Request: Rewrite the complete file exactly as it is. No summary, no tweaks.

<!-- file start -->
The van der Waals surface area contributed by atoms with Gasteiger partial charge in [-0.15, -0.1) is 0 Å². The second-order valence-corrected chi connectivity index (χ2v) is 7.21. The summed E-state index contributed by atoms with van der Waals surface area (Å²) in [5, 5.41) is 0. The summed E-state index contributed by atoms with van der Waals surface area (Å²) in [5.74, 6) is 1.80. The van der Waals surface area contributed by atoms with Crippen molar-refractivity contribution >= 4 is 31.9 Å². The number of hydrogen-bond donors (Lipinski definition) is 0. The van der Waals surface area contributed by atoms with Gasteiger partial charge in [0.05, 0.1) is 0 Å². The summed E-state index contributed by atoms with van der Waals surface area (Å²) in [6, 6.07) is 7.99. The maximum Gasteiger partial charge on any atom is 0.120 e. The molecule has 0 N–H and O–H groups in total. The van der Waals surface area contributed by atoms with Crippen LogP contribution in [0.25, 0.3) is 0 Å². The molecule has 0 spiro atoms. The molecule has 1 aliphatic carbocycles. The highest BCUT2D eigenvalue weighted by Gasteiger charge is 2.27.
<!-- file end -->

The van der Waals surface area contributed by atoms with Gasteiger partial charge in [-0.15, -0.1) is 0 Å². The second-order valence-corrected chi connectivity index (χ2v) is 7.21. The summed E-state index contributed by atoms with van der Waals surface area (Å²) in [5, 5.41) is 0. The summed E-state index contributed by atoms with van der Waals surface area (Å²) in [5.74, 6) is 1.80. The van der Waals surface area contributed by atoms with Crippen molar-refractivity contribution >= 4 is 31.9 Å². The number of hydrogen-bond donors (Lipinski definition) is 0. The van der Waals surface area contributed by atoms with Gasteiger partial charge in [0.05, 0.1) is 0 Å². The summed E-state index contributed by atoms with van der Waals surface area (Å²) in [6, 6.07) is 7.99. The maximum Gasteiger partial charge on any atom is 0.120 e. The molecule has 0 N–H and O–H groups in total. The van der Waals surface area contributed by atoms with Crippen LogP contribution in [0.25, 0.3) is 0 Å². The molecule has 0 spiro atoms. The molecule has 1 aliphatic carbocycles. The highest BCUT2D eigenvalue weighted by Gasteiger charge is 2.27.